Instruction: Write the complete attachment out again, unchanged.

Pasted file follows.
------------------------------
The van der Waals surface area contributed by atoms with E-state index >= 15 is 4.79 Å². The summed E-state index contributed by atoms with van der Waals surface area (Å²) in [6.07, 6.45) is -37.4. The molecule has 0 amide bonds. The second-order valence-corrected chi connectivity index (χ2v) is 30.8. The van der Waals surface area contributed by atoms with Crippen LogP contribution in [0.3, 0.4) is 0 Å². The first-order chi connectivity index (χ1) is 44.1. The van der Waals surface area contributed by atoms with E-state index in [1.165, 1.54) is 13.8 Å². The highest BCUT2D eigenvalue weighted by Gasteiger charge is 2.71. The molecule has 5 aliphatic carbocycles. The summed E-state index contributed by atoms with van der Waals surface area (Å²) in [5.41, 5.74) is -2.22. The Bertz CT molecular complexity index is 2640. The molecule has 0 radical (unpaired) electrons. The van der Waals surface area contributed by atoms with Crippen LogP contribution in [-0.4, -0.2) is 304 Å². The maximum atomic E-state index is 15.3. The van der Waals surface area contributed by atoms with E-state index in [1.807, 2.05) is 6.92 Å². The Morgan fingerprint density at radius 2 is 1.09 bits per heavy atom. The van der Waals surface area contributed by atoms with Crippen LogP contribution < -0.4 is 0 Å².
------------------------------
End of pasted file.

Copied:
The van der Waals surface area contributed by atoms with E-state index >= 15 is 4.79 Å². The summed E-state index contributed by atoms with van der Waals surface area (Å²) in [6.07, 6.45) is -37.4. The molecule has 0 amide bonds. The second-order valence-corrected chi connectivity index (χ2v) is 30.8. The van der Waals surface area contributed by atoms with Crippen LogP contribution in [0.3, 0.4) is 0 Å². The first-order chi connectivity index (χ1) is 44.1. The van der Waals surface area contributed by atoms with E-state index in [1.165, 1.54) is 13.8 Å². The highest BCUT2D eigenvalue weighted by Gasteiger charge is 2.71. The molecule has 5 aliphatic carbocycles. The summed E-state index contributed by atoms with van der Waals surface area (Å²) in [5.41, 5.74) is -2.22. The Bertz CT molecular complexity index is 2640. The molecule has 0 radical (unpaired) electrons. The van der Waals surface area contributed by atoms with Crippen LogP contribution in [-0.4, -0.2) is 304 Å². The maximum atomic E-state index is 15.3. The van der Waals surface area contributed by atoms with E-state index in [1.807, 2.05) is 6.92 Å². The Morgan fingerprint density at radius 2 is 1.09 bits per heavy atom. The van der Waals surface area contributed by atoms with Crippen LogP contribution < -0.4 is 0 Å².